Friday, September 28, 2012

Rockhounding

Leaf fossil...maybe alder?  
Today we went up into the Cascade mountains to a claim that had been mined for gemstones at some point.  After mining what is desired from the area, we learned the leftover limestone is sometimes sold to be used in portland cement.  A geologist from a nearby rock and gem club told us that we would find some fossils, and let the kids explore the rock outcropping we walked to.  A spring came out of the hill and the main rocks were limestone, travertine and slate.  I couldn't hear much of what the teacher was saying because of all the hammering, but I sure enjoyed finding fossils in situ!  We found an imprint of an alder cone, an alder catkin imprint, twig imprints, alder leaf fossils and pine needle fossils.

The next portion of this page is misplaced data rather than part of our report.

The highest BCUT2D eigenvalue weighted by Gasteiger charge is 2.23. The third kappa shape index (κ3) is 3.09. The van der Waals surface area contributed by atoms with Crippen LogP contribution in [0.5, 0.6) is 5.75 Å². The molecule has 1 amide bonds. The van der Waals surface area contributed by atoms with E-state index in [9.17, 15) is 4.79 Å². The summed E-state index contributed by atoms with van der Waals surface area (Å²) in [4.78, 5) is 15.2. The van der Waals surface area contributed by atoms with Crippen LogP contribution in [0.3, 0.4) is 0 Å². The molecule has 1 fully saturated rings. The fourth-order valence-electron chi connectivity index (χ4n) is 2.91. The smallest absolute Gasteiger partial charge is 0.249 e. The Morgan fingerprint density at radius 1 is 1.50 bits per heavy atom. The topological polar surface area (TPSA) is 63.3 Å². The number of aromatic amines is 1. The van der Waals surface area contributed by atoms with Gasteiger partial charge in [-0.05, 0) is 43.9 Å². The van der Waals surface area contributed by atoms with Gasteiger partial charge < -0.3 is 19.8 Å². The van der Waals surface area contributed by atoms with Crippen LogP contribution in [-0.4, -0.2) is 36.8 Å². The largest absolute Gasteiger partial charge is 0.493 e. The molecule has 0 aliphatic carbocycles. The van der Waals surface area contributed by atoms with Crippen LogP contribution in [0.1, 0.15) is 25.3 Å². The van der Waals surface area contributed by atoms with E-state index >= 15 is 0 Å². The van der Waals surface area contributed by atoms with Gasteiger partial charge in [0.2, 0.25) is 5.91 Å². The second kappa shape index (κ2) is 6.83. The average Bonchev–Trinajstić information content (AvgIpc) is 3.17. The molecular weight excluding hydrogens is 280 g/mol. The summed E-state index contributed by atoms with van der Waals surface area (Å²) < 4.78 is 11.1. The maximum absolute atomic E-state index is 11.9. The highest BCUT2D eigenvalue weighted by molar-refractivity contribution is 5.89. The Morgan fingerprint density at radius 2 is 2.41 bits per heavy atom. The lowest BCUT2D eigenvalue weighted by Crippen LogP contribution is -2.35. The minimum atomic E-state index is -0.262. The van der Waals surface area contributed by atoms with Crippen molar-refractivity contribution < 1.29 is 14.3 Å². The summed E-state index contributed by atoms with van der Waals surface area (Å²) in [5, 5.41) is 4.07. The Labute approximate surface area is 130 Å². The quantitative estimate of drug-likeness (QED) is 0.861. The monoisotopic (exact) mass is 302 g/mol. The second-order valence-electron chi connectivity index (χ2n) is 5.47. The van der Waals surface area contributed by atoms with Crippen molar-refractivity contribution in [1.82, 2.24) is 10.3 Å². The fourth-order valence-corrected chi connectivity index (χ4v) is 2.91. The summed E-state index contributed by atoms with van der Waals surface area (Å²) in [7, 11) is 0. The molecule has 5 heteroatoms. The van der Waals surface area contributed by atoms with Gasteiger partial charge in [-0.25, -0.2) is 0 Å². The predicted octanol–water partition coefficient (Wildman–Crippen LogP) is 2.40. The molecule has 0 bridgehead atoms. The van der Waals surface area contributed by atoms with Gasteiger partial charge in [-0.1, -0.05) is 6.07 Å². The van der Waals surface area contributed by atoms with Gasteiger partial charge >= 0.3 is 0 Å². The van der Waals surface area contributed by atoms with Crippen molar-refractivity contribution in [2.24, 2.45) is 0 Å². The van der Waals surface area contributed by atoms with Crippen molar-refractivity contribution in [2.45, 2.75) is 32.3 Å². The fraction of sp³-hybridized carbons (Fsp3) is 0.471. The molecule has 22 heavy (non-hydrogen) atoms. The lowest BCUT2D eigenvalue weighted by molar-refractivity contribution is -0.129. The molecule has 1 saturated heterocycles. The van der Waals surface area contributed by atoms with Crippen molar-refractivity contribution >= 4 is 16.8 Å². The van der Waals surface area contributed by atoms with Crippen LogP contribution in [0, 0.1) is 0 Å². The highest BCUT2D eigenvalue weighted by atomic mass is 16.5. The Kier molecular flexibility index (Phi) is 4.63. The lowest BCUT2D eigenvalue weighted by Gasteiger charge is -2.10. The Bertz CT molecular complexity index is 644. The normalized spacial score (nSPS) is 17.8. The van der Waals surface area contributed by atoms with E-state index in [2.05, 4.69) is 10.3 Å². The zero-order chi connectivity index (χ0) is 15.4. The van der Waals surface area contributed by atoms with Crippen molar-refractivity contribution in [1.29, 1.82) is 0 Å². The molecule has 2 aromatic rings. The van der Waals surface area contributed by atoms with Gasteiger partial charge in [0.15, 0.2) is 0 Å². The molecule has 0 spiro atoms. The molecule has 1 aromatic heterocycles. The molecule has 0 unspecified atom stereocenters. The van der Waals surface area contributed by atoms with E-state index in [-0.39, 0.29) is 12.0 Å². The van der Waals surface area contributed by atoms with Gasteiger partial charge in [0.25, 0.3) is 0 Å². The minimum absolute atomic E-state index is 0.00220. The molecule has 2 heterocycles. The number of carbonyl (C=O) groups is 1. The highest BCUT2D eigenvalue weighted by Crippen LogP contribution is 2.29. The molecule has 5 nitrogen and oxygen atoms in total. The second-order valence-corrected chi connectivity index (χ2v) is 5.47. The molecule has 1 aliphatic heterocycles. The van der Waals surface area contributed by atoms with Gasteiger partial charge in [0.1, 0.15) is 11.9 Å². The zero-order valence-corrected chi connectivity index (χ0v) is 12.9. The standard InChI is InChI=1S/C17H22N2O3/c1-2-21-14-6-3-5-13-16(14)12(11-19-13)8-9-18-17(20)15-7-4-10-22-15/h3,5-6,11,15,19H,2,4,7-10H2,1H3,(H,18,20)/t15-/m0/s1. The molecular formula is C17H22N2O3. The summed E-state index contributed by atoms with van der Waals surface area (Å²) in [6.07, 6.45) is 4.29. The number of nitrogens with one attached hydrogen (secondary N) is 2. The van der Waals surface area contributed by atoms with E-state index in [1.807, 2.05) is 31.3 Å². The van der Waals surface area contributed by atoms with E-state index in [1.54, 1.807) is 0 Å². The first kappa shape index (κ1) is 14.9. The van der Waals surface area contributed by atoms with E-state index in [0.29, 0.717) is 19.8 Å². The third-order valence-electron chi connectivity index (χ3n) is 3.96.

Exciting!  We JUST read about currants yesterday, and here were some wild currant bushes!
Little leaf fossils
Enjoying her pistachios.
Fires in Eastern Washington have made our area very smoggy, making asthmatics like my husband quite miserable.
Left: more tiny leaf fossils
Hello slug.

Saraiah asked if she could take this rock home.  I was looking at the boring other side and grudgingly gave her permission.  She flipped it over and found the best fossil all day!
Pine needle imprints
Travertine, a type of limestone found near mineral springs.  There was a spring flowing over this rock outcropping.
slate
little leaf imprint left of the middle.  Levi thought the leader said this was "skeletite" but I don't think that exists.  It might be calcite maybe?  The whole rock is below.

our spoils
maidenhair ferns

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